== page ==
As consumers spend more time on digital devices, especially on mobile, digital is becoming a leading source of that discovery at a time when there are arguably more new products than ever. How can brands reach people in this competitive world of media fragmentation? Read more
Entertainment marketers have relied on TV to deliver beautifully crafted stories to mass audiences for over 50 years. More recently, digital has joined TV as a place where marketers can reach the people who matter to them. As people increasingly discover content on both TV and digital, marketers who use Facebook to complement TV can extend audience reach and improve the reach efficiency of their campaigns.
Facebook commissioned Nielsen to explore how digital and TV campaigns can complement each other. The study looked at 15 TV, film and console gaming campaigns that ran in the US across TV and Facebook. Findings indicate that entertainment marketers who use Facebook to complement TV can extend audience reach, improve efficiency and target key audiences, such as younger people, who are hard to reach through traditional media channels.
Millennials in Mexico, Colombia and Argentina are making it a priority to stay connected. Whether that means toggling between devices or checking Facebook first thing in the morning and last thing at night, many are willing go that extra mile. And as the world’s first generation of digital natives and the largest generation, by population, in Latin America, Millennials are a driving force in the region’s evolving mobile landscape.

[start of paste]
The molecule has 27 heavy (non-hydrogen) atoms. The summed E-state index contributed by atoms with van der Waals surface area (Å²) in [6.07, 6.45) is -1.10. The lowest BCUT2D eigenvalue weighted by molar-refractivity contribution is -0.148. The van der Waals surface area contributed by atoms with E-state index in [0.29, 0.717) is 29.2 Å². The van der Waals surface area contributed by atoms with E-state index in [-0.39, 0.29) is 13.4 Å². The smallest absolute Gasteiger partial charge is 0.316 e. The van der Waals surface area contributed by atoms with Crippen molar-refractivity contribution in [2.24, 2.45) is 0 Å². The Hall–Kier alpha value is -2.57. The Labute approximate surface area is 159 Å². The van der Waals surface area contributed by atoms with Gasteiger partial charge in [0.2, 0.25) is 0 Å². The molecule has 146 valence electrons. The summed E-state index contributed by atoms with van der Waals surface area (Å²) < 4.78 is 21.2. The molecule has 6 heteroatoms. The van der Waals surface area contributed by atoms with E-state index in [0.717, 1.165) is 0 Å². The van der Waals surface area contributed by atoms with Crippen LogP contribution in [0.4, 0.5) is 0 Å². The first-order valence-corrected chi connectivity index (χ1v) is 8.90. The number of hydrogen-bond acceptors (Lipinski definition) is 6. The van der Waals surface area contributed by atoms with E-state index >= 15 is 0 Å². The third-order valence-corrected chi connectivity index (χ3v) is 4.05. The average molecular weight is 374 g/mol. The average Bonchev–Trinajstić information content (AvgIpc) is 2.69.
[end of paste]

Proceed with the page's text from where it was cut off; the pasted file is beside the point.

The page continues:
To illuminate the most important shifts, Facebook commissioned a study from global media analytics expert comScore. We explored how and why Millennials (defined as people ages 13–34 in this study) connect across the 3 most populous Spanish-speaking countries in Latin America. We found that mobile is now clearly the first screen for Millennials in Mexico, Colombia and Argentina—and that there are interesting (and actionable) differences in the ways Millennials in each country access and use mobile.
Easter is a time to share and celebrate with friends and family. And mobile is allowing people to share and share in the celebrations more widely and instantaneously than ever.
We conducted a poll and studied Easter-related conversation in 9 countries across 5 continents to learn about people’s holiday festivities. We found that when people in Latin America and the Philippines talk about Easter, the religious aspects of the day dominate the conversation. And in Australia, Canada and the US, Easter is a social holiday often fueled by chocolate and candy.
Brands that understand the changes in people’s lives have an opportunity to not just reach people but to really connect with them. While marketers so often categorize people based on fixed traits, like demographics or lifetime value, the truth is that people’s needs and behavior are not fixed—they shift over time. Audience segmentation can be a source of inspiration for marketers focused on connecting to the people who matter the most.